Multipurpose Prevention Technologies for the Developing World

Over the past 50 years, U.S. government investments in research and innovation have played a major role in improving the lives of women, children and families worldwide. Investments in sexual and reproductive health technologies, including contraceptives, vaccines, diagnostic tools and therapies, enable women and couples to have the number of children they want, when they want them; to deliver their babies safely and have healthy newborns; and to have healthy sexual lives.

Despite these remarkable gains, there is still much work to be done to provide essential health services to the poorest and most vulnerable people. Far too many women continue to have unintended pregnancies, STIs and pregnancy-related complications that could have been prevented.

In the face of these health challenges, the global community has been working toward better linkages between different types of sexual and reproductive health services in the developing world. As awareness of the need for linked services has increased, the need for new technologies that combine protection against unintended pregnancy, HIV and other STIs has become a research priority.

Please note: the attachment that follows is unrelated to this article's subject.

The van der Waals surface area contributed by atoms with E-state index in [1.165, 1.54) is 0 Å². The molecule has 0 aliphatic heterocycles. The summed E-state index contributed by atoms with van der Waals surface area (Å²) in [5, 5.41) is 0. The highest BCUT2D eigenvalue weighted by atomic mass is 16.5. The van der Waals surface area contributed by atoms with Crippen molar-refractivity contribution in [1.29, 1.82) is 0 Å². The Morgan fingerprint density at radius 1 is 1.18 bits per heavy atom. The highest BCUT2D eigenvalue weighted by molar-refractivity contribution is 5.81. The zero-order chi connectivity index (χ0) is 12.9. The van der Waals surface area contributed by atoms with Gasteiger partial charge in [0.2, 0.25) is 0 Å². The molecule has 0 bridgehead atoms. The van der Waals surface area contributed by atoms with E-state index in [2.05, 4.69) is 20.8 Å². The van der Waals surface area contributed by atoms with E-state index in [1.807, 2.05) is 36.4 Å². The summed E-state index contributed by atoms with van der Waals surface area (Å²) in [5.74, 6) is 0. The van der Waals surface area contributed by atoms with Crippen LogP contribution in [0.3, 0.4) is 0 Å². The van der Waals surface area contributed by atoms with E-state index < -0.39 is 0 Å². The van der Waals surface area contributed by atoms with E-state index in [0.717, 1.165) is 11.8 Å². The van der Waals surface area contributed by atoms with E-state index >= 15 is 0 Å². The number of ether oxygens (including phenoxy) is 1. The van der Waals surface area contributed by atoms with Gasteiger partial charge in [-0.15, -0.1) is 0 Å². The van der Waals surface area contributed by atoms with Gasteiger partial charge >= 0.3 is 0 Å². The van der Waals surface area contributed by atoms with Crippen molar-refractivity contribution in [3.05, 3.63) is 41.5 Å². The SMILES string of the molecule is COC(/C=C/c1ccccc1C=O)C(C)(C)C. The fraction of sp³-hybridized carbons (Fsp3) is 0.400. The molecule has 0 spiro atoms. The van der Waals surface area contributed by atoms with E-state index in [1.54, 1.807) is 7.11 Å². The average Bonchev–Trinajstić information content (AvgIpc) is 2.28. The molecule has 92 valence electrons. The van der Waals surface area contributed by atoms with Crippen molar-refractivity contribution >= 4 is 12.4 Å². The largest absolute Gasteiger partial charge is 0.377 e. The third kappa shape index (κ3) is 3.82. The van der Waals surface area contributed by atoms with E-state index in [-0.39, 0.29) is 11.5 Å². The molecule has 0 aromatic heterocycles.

This drive—to develop new multipurpose prevention technologies (MPTs)—is now a rising priority on the health agenda of many of the leading government agencies and nongovernmental organizations (NGOs) worldwide; however, experts believe that these products may never reach the market without robust U.S. investment and intensified collaboration between government and the private sector. The U.S. government is the world’s largest funder of global health research and development, and this leadership will be critical in pioneering and advancing MPTs.